Then after a few meetings, I was approached by one of the architects, who lead the work, and asked if I wanted to take the lead of it.

It was a big surprise to me.

I initially had doubts about whether I should be taking part in this work at all initial, but now I was being asked to lead the work - Hello, imposter syndrome!

Who am I to lead a group of creating API guidelines for the company?

The architect currently had a lot on his plate, and based on the contributing I had made in the first meetings; he was confident that I would be able to step up.

I was delighted with being trusted with this assignment and took the challenge. Thankfully I knew I had good people around me that would be able to help me.

10 steps to defining API guidelines for a company

Now that I was in the lead of defining the API guidelines, I needed to figure out how to do just that.

So, of to Google/Bing/DuckDuckGo - "How to design API guidelines for a company."

And what do you know, "Defining API guidelines for a company: What works?", popped up, thankfully.

So I decided I could use this guide as my cornerstone on how to define the API guidelines.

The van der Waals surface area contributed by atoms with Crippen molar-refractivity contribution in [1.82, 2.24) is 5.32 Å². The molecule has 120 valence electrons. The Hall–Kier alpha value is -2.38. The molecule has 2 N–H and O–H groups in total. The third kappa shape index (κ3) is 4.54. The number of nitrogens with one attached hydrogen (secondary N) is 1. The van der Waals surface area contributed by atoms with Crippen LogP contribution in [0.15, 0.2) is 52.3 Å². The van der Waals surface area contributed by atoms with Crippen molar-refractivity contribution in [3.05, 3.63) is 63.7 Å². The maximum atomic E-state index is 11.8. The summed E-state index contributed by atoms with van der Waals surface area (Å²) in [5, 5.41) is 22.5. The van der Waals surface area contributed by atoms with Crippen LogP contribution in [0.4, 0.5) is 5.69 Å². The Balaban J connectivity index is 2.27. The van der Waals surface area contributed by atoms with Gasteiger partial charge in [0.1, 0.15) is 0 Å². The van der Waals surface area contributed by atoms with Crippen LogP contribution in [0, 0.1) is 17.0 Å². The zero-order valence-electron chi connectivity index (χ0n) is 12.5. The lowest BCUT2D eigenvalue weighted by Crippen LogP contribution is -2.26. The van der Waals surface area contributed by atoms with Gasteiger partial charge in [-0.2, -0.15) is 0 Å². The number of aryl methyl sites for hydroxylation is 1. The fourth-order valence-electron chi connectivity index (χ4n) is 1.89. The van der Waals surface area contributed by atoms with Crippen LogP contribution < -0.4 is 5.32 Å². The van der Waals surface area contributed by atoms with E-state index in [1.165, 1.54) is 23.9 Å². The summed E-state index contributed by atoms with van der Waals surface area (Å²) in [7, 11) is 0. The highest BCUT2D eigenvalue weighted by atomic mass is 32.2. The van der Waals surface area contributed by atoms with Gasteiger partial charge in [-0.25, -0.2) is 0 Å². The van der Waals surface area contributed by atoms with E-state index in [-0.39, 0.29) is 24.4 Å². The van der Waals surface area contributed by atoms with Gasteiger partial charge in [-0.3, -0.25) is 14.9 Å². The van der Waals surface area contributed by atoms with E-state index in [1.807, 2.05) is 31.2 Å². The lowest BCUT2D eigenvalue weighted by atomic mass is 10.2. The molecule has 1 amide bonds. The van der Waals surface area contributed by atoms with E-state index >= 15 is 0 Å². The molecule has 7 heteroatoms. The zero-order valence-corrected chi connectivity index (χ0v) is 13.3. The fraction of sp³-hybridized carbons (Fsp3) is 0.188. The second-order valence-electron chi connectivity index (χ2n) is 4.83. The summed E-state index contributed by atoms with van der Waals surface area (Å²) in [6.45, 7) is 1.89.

Stepping through each step of the guide, here's how we did it.

  1. Start with one API style and add more

    In our case, it made the most sense to start creating a REST-ish (without hyperlinks) API guidelines.

  2. Gather a small working group

    After I took the lead, I brought this idea to the working group that we would minimize the group to create the first draft and then get that draft to the broader group for a review.
    The group accepted that idea, and we ended up a small core team of three.

  3. Stand on the shoulders of giants

    As mentioned, we used the Microsoft API Guidelines as our base. We had meetings every week, where we would go through the section(s) and modify for our purpose.
    Along with that, we had a small backlog where we would note down ideas, thoughts or concepts that we would need to discuss later on.